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Downloadable PI Image

 

Most of what can be achieved via FEEDNET is courtesy of open source software. The sheer hard work, altruism and inventiveness of all open source authors is gratefully acknowledged here.

 

 

 

USBtran - RoIP Remote VHF (UHF) Base Station.

Bernie McIntosh, GM4WZG - March 2016.

What is USBtran ?

USBtran is a VHF FM transceiver that has a USB port which plugs into a computer, such as a Raspberry PI or a PC.  Using the Asterisk VoIP system, the VHF channel can be linked to other similar units on the other end of a network connection.  This connection could be an independent one implemented by radio amateurs such as  FEEDNET or it could be a standard Internet connection point.

VHF users can talk to other VHF users or to VoIP telephone users.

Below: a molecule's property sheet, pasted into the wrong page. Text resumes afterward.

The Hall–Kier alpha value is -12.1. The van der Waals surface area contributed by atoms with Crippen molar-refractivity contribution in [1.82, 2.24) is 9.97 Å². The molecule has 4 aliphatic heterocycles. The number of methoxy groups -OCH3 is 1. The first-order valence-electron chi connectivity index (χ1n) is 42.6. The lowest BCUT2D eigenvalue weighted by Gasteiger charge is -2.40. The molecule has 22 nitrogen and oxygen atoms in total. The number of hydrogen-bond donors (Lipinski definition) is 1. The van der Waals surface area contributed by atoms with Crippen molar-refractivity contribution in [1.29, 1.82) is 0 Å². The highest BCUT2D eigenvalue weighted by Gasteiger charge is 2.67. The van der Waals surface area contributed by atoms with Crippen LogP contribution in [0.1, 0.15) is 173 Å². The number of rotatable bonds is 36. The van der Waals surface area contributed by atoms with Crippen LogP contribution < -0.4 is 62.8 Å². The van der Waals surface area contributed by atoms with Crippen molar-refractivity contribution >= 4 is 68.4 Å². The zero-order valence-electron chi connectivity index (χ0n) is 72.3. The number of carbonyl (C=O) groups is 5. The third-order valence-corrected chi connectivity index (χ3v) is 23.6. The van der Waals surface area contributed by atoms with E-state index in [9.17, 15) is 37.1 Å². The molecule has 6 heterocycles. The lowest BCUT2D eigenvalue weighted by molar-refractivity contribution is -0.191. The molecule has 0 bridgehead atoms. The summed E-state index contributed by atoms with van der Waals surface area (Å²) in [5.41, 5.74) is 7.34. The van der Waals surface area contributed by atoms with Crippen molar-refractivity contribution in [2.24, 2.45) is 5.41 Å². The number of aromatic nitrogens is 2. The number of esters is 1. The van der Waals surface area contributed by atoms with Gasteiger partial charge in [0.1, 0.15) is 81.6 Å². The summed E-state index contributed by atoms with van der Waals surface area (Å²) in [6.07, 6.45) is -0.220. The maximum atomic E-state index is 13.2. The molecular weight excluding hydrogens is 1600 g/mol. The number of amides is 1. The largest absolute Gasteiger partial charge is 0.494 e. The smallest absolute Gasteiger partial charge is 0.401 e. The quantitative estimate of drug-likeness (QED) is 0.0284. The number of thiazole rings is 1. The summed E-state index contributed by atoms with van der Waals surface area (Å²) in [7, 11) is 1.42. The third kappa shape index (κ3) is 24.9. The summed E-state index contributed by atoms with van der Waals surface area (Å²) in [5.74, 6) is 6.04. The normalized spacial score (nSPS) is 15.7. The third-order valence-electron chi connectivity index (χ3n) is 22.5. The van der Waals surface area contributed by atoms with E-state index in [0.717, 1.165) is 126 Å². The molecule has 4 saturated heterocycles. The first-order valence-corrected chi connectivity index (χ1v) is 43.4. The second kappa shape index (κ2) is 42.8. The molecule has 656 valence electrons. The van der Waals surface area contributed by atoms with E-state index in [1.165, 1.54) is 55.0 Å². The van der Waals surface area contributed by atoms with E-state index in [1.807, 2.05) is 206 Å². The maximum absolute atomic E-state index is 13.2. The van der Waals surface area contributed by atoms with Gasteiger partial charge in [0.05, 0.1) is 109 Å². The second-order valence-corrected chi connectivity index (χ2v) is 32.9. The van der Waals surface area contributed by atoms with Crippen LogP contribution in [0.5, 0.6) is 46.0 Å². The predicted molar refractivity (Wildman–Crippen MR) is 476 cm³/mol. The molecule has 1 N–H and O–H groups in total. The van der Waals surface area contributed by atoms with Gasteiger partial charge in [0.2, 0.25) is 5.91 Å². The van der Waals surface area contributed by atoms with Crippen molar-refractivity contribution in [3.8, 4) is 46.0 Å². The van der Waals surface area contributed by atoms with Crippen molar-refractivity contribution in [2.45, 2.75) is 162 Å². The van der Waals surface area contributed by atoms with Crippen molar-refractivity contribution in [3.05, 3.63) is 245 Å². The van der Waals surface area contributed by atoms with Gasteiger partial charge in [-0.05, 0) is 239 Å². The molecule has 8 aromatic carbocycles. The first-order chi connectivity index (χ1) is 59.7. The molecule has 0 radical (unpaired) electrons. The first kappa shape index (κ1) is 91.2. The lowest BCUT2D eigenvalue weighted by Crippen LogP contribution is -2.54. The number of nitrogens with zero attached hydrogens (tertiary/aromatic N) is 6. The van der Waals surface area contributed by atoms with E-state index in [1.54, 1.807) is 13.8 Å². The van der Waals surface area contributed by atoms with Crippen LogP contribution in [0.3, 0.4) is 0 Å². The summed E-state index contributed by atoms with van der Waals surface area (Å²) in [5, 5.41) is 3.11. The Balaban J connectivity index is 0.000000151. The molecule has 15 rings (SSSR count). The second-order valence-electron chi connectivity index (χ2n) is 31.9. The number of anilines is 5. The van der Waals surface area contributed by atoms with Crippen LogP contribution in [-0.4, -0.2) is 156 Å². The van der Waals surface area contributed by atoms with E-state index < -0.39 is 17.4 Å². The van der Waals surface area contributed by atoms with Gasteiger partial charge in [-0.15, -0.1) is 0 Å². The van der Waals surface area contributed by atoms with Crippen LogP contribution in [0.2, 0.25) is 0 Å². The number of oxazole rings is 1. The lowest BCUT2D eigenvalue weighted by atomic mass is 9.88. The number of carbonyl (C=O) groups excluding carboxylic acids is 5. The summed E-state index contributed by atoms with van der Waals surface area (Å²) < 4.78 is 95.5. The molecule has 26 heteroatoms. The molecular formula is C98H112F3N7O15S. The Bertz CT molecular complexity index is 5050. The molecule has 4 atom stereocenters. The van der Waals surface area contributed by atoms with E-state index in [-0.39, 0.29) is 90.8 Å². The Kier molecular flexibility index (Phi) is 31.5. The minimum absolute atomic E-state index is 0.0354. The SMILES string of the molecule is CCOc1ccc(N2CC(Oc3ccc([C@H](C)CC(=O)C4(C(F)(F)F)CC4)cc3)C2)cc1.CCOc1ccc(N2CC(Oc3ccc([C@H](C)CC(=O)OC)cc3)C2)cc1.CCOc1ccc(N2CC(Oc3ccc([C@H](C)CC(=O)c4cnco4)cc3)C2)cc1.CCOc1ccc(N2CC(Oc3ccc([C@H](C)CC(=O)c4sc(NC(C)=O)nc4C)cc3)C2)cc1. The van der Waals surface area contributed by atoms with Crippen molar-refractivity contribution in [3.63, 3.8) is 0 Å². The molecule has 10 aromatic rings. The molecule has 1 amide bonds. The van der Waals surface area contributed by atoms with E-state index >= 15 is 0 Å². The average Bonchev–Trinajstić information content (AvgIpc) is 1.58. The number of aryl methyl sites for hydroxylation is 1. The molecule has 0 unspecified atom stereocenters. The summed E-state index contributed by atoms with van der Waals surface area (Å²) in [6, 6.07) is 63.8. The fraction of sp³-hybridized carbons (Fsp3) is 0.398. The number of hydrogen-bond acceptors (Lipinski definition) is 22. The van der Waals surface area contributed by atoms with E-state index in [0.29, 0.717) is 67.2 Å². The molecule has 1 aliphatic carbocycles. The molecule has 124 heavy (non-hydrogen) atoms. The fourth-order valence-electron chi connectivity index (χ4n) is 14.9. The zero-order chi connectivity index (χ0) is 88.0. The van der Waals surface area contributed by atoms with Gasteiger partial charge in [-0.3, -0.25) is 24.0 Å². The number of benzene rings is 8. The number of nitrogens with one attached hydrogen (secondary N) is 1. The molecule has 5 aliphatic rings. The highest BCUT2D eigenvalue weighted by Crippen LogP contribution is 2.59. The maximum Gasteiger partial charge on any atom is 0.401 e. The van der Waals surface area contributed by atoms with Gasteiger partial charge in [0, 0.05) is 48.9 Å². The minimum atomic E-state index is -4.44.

USBtran provides, in one unit, a replacement for both the standard soundcard/PTT interface and the transceiver itself in a typical Allstar Node. It partly came about because the supply of the commonest hardware interface for these nodes has dried up and partly because the DRA818V module looks pretty neat and is worth trying out.  I am not disappointed with the results.

See below for details on how to make your allstar node into a wifi access point.

What does it do ?

  • Using a small and simple antenna you can provide a VHF point of access around the house/grounds which allows you to access other similarly equipped Asterisk nodes, some of which may be on the end of an internet connection in another continent, others which may be on the end of a FEEDNET wifi link.